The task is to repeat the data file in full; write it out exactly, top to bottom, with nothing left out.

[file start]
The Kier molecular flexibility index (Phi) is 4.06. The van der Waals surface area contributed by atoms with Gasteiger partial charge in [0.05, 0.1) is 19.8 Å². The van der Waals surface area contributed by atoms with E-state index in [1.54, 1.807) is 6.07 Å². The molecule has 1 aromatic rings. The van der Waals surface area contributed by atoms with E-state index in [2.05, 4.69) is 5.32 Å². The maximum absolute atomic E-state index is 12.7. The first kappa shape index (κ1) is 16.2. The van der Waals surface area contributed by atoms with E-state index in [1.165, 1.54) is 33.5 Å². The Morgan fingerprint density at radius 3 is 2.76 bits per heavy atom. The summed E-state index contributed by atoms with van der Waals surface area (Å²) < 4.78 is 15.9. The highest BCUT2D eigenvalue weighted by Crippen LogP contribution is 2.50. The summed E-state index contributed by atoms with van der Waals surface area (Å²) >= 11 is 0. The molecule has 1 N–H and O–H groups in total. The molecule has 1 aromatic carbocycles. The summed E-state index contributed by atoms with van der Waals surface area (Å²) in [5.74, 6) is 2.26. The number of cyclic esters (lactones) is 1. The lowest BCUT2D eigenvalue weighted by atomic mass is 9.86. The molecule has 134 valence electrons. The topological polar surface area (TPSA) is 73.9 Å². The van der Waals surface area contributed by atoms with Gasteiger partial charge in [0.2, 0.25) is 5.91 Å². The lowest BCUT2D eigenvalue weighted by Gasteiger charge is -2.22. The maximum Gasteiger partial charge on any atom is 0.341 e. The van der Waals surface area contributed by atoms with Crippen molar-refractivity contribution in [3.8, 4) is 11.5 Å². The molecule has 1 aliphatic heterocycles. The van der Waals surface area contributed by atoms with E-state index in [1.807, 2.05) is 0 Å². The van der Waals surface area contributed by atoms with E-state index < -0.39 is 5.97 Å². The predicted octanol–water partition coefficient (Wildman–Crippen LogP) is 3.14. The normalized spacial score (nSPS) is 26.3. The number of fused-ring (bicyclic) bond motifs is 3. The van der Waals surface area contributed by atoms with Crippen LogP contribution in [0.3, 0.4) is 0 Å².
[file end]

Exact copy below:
The Kier molecular flexibility index (Phi) is 4.06. The van der Waals surface area contributed by atoms with Gasteiger partial charge in [0.05, 0.1) is 19.8 Å². The van der Waals surface area contributed by atoms with E-state index in [1.54, 1.807) is 6.07 Å². The molecule has 1 aromatic rings. The van der Waals surface area contributed by atoms with E-state index in [2.05, 4.69) is 5.32 Å². The maximum absolute atomic E-state index is 12.7. The first kappa shape index (κ1) is 16.2. The van der Waals surface area contributed by atoms with E-state index in [1.165, 1.54) is 33.5 Å². The Morgan fingerprint density at radius 3 is 2.76 bits per heavy atom. The summed E-state index contributed by atoms with van der Waals surface area (Å²) < 4.78 is 15.9. The highest BCUT2D eigenvalue weighted by Crippen LogP contribution is 2.50. The summed E-state index contributed by atoms with van der Waals surface area (Å²) >= 11 is 0. The molecule has 1 N–H and O–H groups in total. The molecule has 1 aromatic carbocycles. The summed E-state index contributed by atoms with van der Waals surface area (Å²) in [5.74, 6) is 2.26. The number of cyclic esters (lactones) is 1. The lowest BCUT2D eigenvalue weighted by atomic mass is 9.86. The molecule has 134 valence electrons. The topological polar surface area (TPSA) is 73.9 Å². The van der Waals surface area contributed by atoms with Gasteiger partial charge in [0.2, 0.25) is 5.91 Å². The lowest BCUT2D eigenvalue weighted by Gasteiger charge is -2.22. The maximum Gasteiger partial charge on any atom is 0.341 e. The van der Waals surface area contributed by atoms with Crippen molar-refractivity contribution in [3.8, 4) is 11.5 Å². The molecule has 1 aliphatic heterocycles. The van der Waals surface area contributed by atoms with E-state index in [1.807, 2.05) is 0 Å². The van der Waals surface area contributed by atoms with E-state index < -0.39 is 5.97 Å². The predicted octanol–water partition coefficient (Wildman–Crippen LogP) is 3.14. The normalized spacial score (nSPS) is 26.3. The number of fused-ring (bicyclic) bond motifs is 3. The van der Waals surface area contributed by atoms with Crippen LogP contribution in [0.3, 0.4) is 0 Å².